March 24, 2024
Special Report
A project of the Jerusalem Center for Public Affairs
Israel's Global Embassy for National Security and Applied Diplomacy

In-Depth Issues:

IDF Establishes Field Medical Aid Center amid Shifa Hospital Operation (Jerusalem Post)
    The IDF announced Saturday that it is establishing a center to provide medical treatment and humanitarian aid to wounded Gazans and medical teams in Shifa Hospital in Gaza City who have been evacuated due to the ongoing military operation.
    The IDF has brought in medical equipment and medical teams to monitor the well-being of the evacuated Gazans.
    On Friday, IDF soldiers facilitated the entry of trucks full of medical equipment, food, and water into the hospital.
    This included ten thousand units of medications, hundreds of pain relievers, over a hundred packages of bandages and infusions, and dozens of advanced monitoring devices.
    Additionally, the trucks brought two tons of food and three tons of water.

Member of Palestinian Islamic Jihad Political Bureau Arrested in Gaza's Shifa Hospital (MEMRI)
    According to Palestinian sources, Khalid Al-Batsh, a member of the political bureau of Palestinian Islamic Jihad, was arrested by Israeli forces during a military operation in Shifa Hospital in Gaza City.
    Israeli authorities have not confirmed the arrest.
    Al-Batsh was the organizer of 2018's "March of Return" Gaza border demonstrations.

Hizbullah Continues Rocket Fire on Northern Israel - Tzvi Joffre (Jerusalem Post)
    Hizbullah fired 50 rockets at Israel from Lebanon on Saturday. Some rockets were intercepted, while others fell in open areas.
    The IDF targeted the sites from where the rockets were fired.
    The IDF also targeted weapons stored in Baalbek in the Beqaa Valley, 100 km. from the Israeli-Lebanese border.
    Israeli airstrikes were also reported in the Qalamoun Mountains in Syria, north of Damascus.

Saudi Expert Analyzes Israel's Warfare Tactics Against Iran and Hizbullah (Maariv-Jerusalem Post)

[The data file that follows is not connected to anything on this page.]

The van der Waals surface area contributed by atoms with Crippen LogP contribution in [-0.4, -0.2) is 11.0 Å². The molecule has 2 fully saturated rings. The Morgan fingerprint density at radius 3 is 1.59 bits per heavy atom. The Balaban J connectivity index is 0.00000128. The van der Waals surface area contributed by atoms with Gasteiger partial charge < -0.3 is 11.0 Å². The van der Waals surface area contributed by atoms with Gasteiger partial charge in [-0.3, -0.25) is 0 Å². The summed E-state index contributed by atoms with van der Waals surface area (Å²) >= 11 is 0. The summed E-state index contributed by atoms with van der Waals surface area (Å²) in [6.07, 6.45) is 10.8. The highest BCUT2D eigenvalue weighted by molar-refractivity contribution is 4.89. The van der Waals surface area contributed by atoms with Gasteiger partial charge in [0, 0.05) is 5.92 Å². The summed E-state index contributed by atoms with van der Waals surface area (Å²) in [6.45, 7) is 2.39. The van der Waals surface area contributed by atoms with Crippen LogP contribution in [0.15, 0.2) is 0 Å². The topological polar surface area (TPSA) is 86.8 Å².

Assad Awad, the military commentator from the Saudi channel Al-Hadath, said Thursday that Israel "has adopted a new strategy for regional deterrence."
    In the initial stage, "Israel severely hit Iranian shipment operations to the region and destroyed many weapon shipments that were on their way from Iran."
    "In the next stage, warehouses in eastern Syria were attacked and destroyed. [They] contain[ed] weapons that could have been deployed to the border with Israel within hours."
    "In fact, it undermined Iran's supply lines to Hizbullah and Iranian militias in the region."
    "All these actions may serve as a prelude to more significant activities" by Israel.

The Coming Conflict with Hizbullah - Seth G. Jones, et al. (Center for Strategic & International Studies)
    The Hizbullah that Israel would face if violence were to escalate to major ground operations is more capable than in 2006.
    Hizbullah is larger, better armed, and more experienced, thanks in part to its experience fighting in Syria.
    It is designed to fight a campaign aimed at killing Israeli soldiers and civilians at a steady rate through rockets, long-range missiles, anti-tank guided missiles, and drone attacks.
    It may also have some ability to conduct combined arms offensives against Israeli troops and limit Israeli air dominance.
    Even so, it remains technologically outmatched by the IDF, which has long prepared for a rematch of the 2006 war, has been engaged in a war with Hamas since October 2023, and will be able to bring much greater firepower to bear from its land- and air-based platforms.
    Seth G. Jones is senior vice president and director of the International Security Program at CSIS.

Every Jew around the World Is Fighting Hamas - Judah Eisen (Jerusalem Post)
    Up until October, antisemitism was just something we learned about in history class. Then Hamas attacked.
    My world and the world of every Jewish person I know turned upside down. Every university campus, friend, and relative I know is affected by a fierce anti-Israel and anti-Jewish sentiment.
    Neither I nor anyone I know has a clue how to handle this. We have no lived experience that guides us through this.
    My own parents tell me they have never personally experienced palpable Jew-hatred before this.
    In a very brief moment, Hamas was able to convert a sharply-divided Jewish nation into a tightly unified one. We now reach out and hold onto each other tighter than ever before in recent history.
    In record time, I have become a warrior for the Jewish people. It is incumbent upon me and every student on every campus to recognize the current state and get to work.
    The writer is an undergraduate student at the University of Western Ontario.

War Room Briefing by Jerusalem Center Experts
There will be no briefing on Monday, March 25,
due to the Purim Holiday in Jerusalem.